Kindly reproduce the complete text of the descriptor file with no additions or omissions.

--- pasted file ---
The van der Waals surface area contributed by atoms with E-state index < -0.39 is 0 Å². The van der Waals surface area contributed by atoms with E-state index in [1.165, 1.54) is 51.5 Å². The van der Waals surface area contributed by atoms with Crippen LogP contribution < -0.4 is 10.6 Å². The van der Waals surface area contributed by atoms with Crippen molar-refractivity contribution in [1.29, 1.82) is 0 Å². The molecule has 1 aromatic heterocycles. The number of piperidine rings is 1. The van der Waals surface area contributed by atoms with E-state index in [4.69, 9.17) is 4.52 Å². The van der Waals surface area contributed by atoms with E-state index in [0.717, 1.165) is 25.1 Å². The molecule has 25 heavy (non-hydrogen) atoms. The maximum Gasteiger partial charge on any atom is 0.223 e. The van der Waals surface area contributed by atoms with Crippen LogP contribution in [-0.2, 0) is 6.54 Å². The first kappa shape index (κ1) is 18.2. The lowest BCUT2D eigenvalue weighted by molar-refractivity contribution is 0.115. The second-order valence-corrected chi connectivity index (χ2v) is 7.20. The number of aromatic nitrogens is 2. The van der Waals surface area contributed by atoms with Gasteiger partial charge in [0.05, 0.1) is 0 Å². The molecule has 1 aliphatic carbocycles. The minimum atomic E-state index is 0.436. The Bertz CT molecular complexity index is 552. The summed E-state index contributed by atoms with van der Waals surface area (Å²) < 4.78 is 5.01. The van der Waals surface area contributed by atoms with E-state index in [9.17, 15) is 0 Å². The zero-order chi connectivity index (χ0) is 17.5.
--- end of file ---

The van der Waals surface area contributed by atoms with E-state index < -0.39 is 0 Å². The van der Waals surface area contributed by atoms with E-state index in [1.165, 1.54) is 51.5 Å². The van der Waals surface area contributed by atoms with Crippen LogP contribution < -0.4 is 10.6 Å². The van der Waals surface area contributed by atoms with Crippen molar-refractivity contribution in [1.29, 1.82) is 0 Å². The molecule has 1 aromatic heterocycles. The number of piperidine rings is 1. The van der Waals surface area contributed by atoms with E-state index in [4.69, 9.17) is 4.52 Å². The van der Waals surface area contributed by atoms with E-state index in [0.717, 1.165) is 25.1 Å². The molecule has 25 heavy (non-hydrogen) atoms. The maximum Gasteiger partial charge on any atom is 0.223 e. The van der Waals surface area contributed by atoms with Crippen LogP contribution in [-0.2, 0) is 6.54 Å². The first kappa shape index (κ1) is 18.2. The lowest BCUT2D eigenvalue weighted by molar-refractivity contribution is 0.115. The second-order valence-corrected chi connectivity index (χ2v) is 7.20. The number of aromatic nitrogens is 2. The van der Waals surface area contributed by atoms with Gasteiger partial charge in [0.05, 0.1) is 0 Å². The molecule has 1 aliphatic carbocycles. The minimum atomic E-state index is 0.436. The Bertz CT molecular complexity index is 552. The summed E-state index contributed by atoms with van der Waals surface area (Å²) < 4.78 is 5.01. The van der Waals surface area contributed by atoms with E-state index in [9.17, 15) is 0 Å². The zero-order chi connectivity index (χ0) is 17.5.